Unique of the Week: Archie Moore's 1953 Nash-Healey Roadster

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One of the best California only roadsters you'll ever see.

Having a car that was once owned by a celebrity is always a cool thing. Depending on whom that famous person is/was their former ride can often be worth hundreds of thousands if not millions of dollars (think Steve McQueen, Paul Newman, etc). But you don't have to always be extremely wealthy to be able to own a unique car that had a famous owner. Take this 1953 Nash-Healey Roadster once owned by undefeated Light Heavyweight World Boxing Champion Archie Moore.

The brand itself is also quite special in its own right. Produced only from 1951 until 1954, the car was the result of a partnership between the CEO of the Nash-Kelvinator Corporation, George W. Mason, and British automaker Donald Healey. The two coincidently met on a boat heading back to the UK. Healey was in the U.S. in an effort to buy V8s from Cadillac because he wanted to increase production of the Healey Silverstone. After Cadillac turned down his request, he and Mason decided to go into business together. Mason, a trained engineer and businessman, was earlier appointed by Charles Nash (founder of Nash Motors) as his successor.

By 1951, Nash Motors was supplying Donald Healey with inline-six engines and three-speed manual transmissions. Power output was also increased by Healey's team and the new car's chassis was simply a widened and reinforced version of the Healey Silverstone. The body was made from aluminum and the prototype debuted at the 1950 Paris Motor Show and the production version debuted in 1951. In 1952, the car was restyled by Pininfarina and the new bodies were built in Turin, Italy. The following year saw the coupe version arrive. The car also participated in motorsport events such as Le Mans and the Mille Miglia.

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Other famous owners of the brand included golfer Sam Sneed and singer/producer Dick Powell. By 1954, however, the situation on the ground for both companies changed. Nash became a part of AMC and Healey turned their attention to the new Austin-Healey 100. In addition, the cost of international shipping was quite high and upcoming competition from other automakers, such as the V8 Ford Thunderbird, resulted in Nash-Healey production ending entirely. Which brings us to this wonderful find on eBay Motors. This particular 1953 Nash-Healey was owned by Archie Moore for over 40 years.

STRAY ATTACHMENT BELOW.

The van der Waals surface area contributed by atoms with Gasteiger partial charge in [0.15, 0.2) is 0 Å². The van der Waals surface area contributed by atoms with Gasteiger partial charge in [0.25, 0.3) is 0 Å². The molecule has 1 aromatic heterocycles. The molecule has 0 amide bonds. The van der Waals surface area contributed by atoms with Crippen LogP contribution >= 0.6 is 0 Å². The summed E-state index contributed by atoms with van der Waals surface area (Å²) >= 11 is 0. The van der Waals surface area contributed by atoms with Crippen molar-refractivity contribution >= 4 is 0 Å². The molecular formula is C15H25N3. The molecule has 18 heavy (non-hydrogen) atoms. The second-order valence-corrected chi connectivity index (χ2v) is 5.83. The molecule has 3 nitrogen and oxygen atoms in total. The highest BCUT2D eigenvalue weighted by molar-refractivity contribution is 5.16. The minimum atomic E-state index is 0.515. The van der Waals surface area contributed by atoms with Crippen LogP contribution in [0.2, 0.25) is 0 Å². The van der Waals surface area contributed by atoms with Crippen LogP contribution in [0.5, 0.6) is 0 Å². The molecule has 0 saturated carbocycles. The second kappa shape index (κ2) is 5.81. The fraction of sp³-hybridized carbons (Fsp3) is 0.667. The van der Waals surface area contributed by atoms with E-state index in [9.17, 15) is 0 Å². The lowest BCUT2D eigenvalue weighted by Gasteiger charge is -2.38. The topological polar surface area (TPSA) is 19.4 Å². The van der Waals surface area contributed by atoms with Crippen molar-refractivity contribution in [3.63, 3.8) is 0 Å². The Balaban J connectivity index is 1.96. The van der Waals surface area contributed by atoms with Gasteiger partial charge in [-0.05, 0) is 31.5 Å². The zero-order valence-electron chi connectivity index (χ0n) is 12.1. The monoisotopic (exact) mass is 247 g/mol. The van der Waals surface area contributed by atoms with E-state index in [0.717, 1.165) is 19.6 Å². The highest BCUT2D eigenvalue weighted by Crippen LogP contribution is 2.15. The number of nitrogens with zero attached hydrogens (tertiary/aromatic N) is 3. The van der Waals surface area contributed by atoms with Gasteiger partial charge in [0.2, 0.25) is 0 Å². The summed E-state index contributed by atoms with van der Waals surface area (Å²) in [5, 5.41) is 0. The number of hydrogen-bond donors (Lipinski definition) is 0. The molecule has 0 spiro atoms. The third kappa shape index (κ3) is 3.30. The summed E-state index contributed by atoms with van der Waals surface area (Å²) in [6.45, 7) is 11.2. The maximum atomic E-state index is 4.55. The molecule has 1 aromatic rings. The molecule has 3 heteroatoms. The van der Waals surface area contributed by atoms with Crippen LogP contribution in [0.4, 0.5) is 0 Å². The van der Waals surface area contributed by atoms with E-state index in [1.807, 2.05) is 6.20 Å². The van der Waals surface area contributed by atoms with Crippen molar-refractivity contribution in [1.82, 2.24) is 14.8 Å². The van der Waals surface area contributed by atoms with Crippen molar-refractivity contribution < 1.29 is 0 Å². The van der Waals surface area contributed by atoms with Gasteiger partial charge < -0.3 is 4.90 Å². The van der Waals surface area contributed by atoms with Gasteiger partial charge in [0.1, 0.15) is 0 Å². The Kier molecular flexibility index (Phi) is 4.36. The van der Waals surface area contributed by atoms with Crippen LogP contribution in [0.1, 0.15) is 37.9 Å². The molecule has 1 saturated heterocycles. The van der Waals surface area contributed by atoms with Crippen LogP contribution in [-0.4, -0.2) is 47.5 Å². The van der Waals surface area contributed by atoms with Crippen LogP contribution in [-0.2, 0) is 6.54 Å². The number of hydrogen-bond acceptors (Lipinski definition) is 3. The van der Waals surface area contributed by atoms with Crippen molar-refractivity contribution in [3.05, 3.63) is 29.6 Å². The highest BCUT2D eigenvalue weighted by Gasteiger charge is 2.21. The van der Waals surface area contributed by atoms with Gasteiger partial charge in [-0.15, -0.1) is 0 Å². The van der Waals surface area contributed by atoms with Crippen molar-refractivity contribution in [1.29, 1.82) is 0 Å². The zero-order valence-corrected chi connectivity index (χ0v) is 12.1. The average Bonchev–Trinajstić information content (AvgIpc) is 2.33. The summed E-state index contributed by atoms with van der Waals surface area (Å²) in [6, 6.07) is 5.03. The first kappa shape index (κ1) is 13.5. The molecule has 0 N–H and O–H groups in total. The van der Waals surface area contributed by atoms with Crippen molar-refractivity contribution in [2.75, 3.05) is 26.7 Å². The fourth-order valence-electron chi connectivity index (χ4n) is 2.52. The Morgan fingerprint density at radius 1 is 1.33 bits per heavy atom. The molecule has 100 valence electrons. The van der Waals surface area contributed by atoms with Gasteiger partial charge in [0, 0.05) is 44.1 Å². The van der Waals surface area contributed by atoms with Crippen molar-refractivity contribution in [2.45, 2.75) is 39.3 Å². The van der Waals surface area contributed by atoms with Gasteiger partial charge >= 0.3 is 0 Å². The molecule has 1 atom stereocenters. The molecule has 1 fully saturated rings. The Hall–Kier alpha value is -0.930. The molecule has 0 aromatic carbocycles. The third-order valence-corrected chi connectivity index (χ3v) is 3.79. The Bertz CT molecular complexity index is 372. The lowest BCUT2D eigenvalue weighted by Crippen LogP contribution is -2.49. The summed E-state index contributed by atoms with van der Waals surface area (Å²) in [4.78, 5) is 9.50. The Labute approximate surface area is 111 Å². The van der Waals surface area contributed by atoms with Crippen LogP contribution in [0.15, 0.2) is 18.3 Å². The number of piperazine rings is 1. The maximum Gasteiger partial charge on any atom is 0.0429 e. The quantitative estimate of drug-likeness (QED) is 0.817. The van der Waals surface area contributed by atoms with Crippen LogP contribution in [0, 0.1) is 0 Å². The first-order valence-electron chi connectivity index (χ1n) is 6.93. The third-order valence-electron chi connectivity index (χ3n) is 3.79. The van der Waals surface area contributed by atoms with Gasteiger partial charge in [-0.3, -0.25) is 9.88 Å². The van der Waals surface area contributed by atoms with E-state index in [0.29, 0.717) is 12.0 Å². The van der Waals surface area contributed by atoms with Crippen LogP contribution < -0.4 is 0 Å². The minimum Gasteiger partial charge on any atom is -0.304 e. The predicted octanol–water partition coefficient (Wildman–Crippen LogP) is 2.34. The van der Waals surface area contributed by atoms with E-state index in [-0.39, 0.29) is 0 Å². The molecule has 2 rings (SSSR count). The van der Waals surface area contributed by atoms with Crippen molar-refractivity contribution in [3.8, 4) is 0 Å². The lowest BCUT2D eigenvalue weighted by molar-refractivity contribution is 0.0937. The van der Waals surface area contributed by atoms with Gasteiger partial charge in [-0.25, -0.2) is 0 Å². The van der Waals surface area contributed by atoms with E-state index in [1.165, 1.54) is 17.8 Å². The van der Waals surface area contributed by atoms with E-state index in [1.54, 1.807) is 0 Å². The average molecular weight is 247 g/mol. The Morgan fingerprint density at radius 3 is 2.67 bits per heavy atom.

In addition to his boxing career, Moore was also an actor and a civil rights activist. For people like us, however, he was also a car guy and fond of exotic machinery. After Moore bought his Nash-Healey, he sent it on to legendary car customers George and Sam Barris. The brothers took a far simpler approach this time around and just toned down the busy chrome trim up front and replaced the interior upholstery. Besides from this exterior style change, Moore also had some solid taste in engines. A few years after buying the car, Moore had a 1967 Ford 302 cu. in. V8 installed and ditched the standard inline-six.

Although the Alpine White paint is very old, it's still in pretty good condition throughout, despite from a few imperfections and chips in some places. However, some the car's original finish, a golden bronze, is still visible under the hood. The seller recommends restoring the car to this original color. Most of the interior gauges still work and even the original steering wheel features an adjustable column. The Barris upholstery was replaced in 2007 but the owner used it as a pattern and had it replicated. He also added a full Tonneau cover to protect the interior from the sun and rain.

Overall, this one-of-a-kind roadster is in fabulous shape and doesn't require a restoration; it's ready to go as is if the new owner wants to keep it that way. As of this writing, the current bid was just under $20k, but the reserve hadn't been met yet. With just 7,717 miles on the odometer, Archie Moore's Barris-customized 1953 Nash-Healey is an absolute gem. Pictures courtesy of californiaclassix.

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